So, dream and dream big! And then provide a platform from which you can materialize your dreams. Write them down in a specific and measurable format. Give them a realistic timeline. And, finally, give them significance.
“It is good to have an end to journey toward; but it is the journey that matters, in the end.” ~ Ernest Hemingway
After being referred to BodyBasics from ProActive physical therapy, it was Martin’s goal to stand taller and improve neck range of motion in order to continue safely driving in Tucson area where there are countless bicyclists as well as motorcyclists. As his trainer, Amber, could appreciate his concerns for limited range of motion when needing to check the mirrors. Martin began training with us in December 2012, his training program consists of soft tissue release, postural exercises, and stability/activation exercises. He has faithfully committed to two times a week in between his worldly travels and local bon vivanting. Martin also works on mobility and flexibility during his sessions, which have be beneficial towards his goals. After he had two accidents in less than a week of each other (neither of which were his fault), he was thrown into the circle of check-ups and check-ins with his health care team. After being seen by his spine specialist he was once again referred to physical therapy. He thought he was going to have to choose between therapy and BodyBasics. However after the initial meeting with Bob at Proactive he was “kicked out” and told to continue his training here. No, this was not because of unruly behavior, it was because he was so far advanced that there was nothing that therapy was going to “fix.”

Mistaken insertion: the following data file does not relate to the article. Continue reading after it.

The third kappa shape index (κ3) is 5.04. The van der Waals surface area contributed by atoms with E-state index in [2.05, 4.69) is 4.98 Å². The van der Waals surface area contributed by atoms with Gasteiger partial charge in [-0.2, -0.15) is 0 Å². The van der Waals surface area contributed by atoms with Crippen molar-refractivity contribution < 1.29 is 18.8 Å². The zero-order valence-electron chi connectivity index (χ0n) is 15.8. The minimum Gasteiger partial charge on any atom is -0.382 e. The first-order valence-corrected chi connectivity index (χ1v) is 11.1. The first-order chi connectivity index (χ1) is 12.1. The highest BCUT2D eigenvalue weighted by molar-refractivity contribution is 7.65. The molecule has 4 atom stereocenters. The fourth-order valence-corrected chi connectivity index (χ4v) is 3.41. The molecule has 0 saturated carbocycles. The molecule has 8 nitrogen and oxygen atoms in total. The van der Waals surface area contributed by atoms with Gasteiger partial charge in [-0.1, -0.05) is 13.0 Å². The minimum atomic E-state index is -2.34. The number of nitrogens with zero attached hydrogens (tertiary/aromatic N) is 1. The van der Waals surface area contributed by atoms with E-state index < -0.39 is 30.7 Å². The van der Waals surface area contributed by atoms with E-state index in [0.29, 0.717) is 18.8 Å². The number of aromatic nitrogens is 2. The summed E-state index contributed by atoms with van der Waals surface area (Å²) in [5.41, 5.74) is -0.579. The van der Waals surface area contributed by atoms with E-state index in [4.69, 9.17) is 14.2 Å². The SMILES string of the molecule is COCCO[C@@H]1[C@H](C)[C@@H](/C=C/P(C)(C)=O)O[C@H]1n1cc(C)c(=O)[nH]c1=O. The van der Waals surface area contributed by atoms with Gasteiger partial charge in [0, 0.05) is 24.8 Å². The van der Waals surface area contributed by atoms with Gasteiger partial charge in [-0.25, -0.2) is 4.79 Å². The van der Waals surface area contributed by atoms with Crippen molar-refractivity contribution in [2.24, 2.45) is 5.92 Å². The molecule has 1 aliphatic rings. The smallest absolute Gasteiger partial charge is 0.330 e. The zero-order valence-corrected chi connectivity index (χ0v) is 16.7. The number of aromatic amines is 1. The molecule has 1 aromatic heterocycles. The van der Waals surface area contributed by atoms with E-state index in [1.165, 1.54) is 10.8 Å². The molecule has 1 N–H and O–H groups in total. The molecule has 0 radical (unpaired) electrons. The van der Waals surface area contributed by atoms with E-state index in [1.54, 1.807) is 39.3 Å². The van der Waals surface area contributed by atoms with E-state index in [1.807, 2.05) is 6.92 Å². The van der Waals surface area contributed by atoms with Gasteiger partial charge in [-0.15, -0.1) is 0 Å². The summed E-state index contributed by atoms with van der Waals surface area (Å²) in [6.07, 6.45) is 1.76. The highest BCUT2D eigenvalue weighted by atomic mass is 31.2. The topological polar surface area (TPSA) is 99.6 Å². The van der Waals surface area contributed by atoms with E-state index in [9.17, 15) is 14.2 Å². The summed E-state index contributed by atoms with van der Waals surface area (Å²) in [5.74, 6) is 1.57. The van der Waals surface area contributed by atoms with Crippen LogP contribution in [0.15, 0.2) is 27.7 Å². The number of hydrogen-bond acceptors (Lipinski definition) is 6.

Martin came back pumped up and ready to continue his program. The energy he has been putting into himself and his program has paid off but he wants to continue. We want to take the time to recognize the effort that Martin has put in to his goals and progress at BodyBasics. Thank you for your wonderful personality and advice on food choices. Great work Martin!
- 1 lb. small Brussels sprouts, washed and quartered
- 2 tbsp. Extra-Virgin Olive oil
- 2 tbsp. unsalted butter
- Kosher Salt
- Freshly Ground Pepper
- 1/4 lb. bacon or pancetta, finely diced
- 2 tbsp. finely sliced scallions
- 1 tbsp. mined garlic
- 1/4 cup balsamic vinegar
- 1 cup chicken or vegetable broth
- 1/4 cup freshly shredded parmesan cheese
- Rinse Brussels sprouts and pat dry.
- Heat a large deep skillet over high heat, about 2 min.
- Add olive oil and butter; heat one minute then add Brussels sprouts. Season with 1 tsp. salt and pepper as desired. Cook, stirring and shaking occasionally, 2 to 3 minutes until sprouts are browned. Reduce heat to medium and cook 3 more minutes.
- Add bacon or pancetta and cook stirring occasionally 1 to 2 minutes until meat starts to crisp. Stir in scallions and garlic, stirring and shaking occasionally. Add vinegar and cook until liquid reduces to 2 tbsp. Add broth and cook until liquid reduces to 4 tbsp.
- Remove from heat and sprinkle with cheese.
Myrya, Chris, Amber, Zane, Maureen, Mike & Carrie